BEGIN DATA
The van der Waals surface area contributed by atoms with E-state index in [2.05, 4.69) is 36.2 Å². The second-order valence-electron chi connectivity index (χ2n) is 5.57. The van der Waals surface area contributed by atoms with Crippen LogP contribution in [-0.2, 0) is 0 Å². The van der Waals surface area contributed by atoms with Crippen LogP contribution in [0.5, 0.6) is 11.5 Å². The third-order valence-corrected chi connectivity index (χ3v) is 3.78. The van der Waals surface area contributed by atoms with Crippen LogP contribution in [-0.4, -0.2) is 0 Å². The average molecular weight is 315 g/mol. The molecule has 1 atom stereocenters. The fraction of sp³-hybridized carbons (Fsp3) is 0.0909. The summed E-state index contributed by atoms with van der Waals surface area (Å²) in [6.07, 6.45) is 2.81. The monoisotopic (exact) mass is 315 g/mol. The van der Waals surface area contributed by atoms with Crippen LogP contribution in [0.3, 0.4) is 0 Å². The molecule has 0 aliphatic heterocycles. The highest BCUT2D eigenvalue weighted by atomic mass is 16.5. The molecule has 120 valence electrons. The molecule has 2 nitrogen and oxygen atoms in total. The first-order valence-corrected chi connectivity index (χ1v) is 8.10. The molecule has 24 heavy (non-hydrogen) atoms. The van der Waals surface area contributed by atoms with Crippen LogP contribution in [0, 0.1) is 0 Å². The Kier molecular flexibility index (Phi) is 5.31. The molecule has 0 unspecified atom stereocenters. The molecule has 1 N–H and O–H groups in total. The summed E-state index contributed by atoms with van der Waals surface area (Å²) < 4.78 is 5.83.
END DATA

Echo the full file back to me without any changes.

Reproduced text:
The van der Waals surface area contributed by atoms with E-state index in [2.05, 4.69) is 36.2 Å². The second-order valence-electron chi connectivity index (χ2n) is 5.57. The van der Waals surface area contributed by atoms with Crippen LogP contribution in [-0.2, 0) is 0 Å². The van der Waals surface area contributed by atoms with Crippen LogP contribution in [0.5, 0.6) is 11.5 Å². The third-order valence-corrected chi connectivity index (χ3v) is 3.78. The van der Waals surface area contributed by atoms with Crippen LogP contribution in [-0.4, -0.2) is 0 Å². The average molecular weight is 315 g/mol. The molecule has 1 atom stereocenters. The fraction of sp³-hybridized carbons (Fsp3) is 0.0909. The summed E-state index contributed by atoms with van der Waals surface area (Å²) in [6.07, 6.45) is 2.81. The monoisotopic (exact) mass is 315 g/mol. The van der Waals surface area contributed by atoms with Crippen LogP contribution in [0.3, 0.4) is 0 Å². The molecule has 0 aliphatic heterocycles. The highest BCUT2D eigenvalue weighted by atomic mass is 16.5. The molecule has 120 valence electrons. The molecule has 2 nitrogen and oxygen atoms in total. The first-order valence-corrected chi connectivity index (χ1v) is 8.10. The molecule has 24 heavy (non-hydrogen) atoms. The van der Waals surface area contributed by atoms with Crippen LogP contribution in [0, 0.1) is 0 Å². The Kier molecular flexibility index (Phi) is 5.31. The molecule has 0 unspecified atom stereocenters. The molecule has 1 N–H and O–H groups in total. The summed E-state index contributed by atoms with van der Waals surface area (Å²) < 4.78 is 5.83.